According to a report by the polio program’s Independent Monitoring Board, the Global Polio Eradication Initiative has likely failed to meet its 2023 goal to end polio transmission. Here’s what you need to know…
- Only seven wild polio cases have been recorded this year in Afghanistan and Pakistan. Still, the ongoing spread implies it might be impossible to meet the eradication goal by the end of 2023.
- The most significant issue is vaccine-derived polio, caused by the oral polio vaccine used to eradicate the disease. These vaccine-derived viruses can become harmful and regain the ability to paralyze when vaccination coverage is low.
- The report criticizes the polio program for not effectively handling vaccine-derived polio. Worryingly, resources used to manage type 2 vaccine virus outbreaks could lead to a potential surge in type 1 viruses.
- Nigeria is highlighted as particularly vulnerable, with over 2.3 million children never receiving a dose of the polio vaccine. If type 1 vaccine virus transmission increases here, the consequences could be disastrous.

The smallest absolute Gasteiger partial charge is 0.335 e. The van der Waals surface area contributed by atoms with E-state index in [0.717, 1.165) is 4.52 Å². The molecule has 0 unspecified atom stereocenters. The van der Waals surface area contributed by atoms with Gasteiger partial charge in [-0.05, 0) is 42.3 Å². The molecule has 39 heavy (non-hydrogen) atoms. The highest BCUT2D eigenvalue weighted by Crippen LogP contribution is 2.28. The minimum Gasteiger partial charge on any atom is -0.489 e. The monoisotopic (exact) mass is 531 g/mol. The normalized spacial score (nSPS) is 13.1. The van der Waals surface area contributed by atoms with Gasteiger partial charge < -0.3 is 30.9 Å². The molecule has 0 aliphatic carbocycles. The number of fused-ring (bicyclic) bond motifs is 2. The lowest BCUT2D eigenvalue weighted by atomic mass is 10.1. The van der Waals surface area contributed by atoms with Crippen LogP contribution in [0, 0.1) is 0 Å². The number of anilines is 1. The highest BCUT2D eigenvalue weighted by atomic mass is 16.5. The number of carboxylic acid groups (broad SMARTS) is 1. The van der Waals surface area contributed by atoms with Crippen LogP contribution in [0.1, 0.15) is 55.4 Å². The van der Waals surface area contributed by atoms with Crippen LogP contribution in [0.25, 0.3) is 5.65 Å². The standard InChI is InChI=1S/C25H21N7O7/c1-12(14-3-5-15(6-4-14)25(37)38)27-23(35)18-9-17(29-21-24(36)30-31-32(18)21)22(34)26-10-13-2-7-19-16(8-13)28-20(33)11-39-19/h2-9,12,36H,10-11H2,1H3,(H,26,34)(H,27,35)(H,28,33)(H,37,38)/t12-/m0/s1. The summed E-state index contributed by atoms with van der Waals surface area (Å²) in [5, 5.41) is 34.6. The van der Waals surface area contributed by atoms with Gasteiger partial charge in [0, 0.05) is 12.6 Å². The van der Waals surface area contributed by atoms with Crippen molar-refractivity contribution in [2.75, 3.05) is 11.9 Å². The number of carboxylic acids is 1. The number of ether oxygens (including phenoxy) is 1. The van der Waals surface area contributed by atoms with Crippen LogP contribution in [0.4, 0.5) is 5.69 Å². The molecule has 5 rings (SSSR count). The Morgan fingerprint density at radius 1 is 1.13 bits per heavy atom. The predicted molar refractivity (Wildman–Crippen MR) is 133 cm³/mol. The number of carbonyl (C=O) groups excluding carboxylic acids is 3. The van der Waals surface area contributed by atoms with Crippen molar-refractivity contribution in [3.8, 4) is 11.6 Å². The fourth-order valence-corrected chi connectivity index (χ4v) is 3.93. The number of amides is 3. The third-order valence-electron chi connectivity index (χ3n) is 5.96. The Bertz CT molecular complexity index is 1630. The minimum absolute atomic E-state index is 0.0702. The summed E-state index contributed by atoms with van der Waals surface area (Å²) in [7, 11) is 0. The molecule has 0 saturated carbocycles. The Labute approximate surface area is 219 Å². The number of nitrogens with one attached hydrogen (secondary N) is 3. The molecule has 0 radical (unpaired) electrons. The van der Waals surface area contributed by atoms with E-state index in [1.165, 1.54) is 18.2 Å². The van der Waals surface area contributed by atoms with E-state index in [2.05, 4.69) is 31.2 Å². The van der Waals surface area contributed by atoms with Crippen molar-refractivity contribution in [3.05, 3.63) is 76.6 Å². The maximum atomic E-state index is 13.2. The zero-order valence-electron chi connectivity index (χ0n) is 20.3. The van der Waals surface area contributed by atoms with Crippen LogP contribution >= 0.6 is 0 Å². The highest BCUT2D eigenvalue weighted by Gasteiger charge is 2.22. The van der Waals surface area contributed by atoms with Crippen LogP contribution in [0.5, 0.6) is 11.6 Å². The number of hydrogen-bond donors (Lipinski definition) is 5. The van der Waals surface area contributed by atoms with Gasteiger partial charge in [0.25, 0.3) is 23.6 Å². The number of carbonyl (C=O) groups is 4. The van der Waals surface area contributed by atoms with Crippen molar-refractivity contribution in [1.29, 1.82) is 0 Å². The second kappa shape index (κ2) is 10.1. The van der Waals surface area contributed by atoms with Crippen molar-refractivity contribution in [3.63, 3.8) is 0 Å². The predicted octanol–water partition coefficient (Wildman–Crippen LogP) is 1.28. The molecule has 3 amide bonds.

- The report emphasizes that sufficient financial resources and political commitment are essential to address these challenges. Some critics suggest the program might be too decentralized, leading to a lack of consensus on priorities.
- A broad consensus is that an intensified focus on child immunization is necessary. Viral presence indicates gaps in immunization.
- The polio program involves multiple organizations, including the World Health Organization, Rotary International, the CDC, UNICEF, Gavi, and the Bill and Melinda Gates Foundation.
To read more, click here.
[Source: STAT, September 15th, 2023]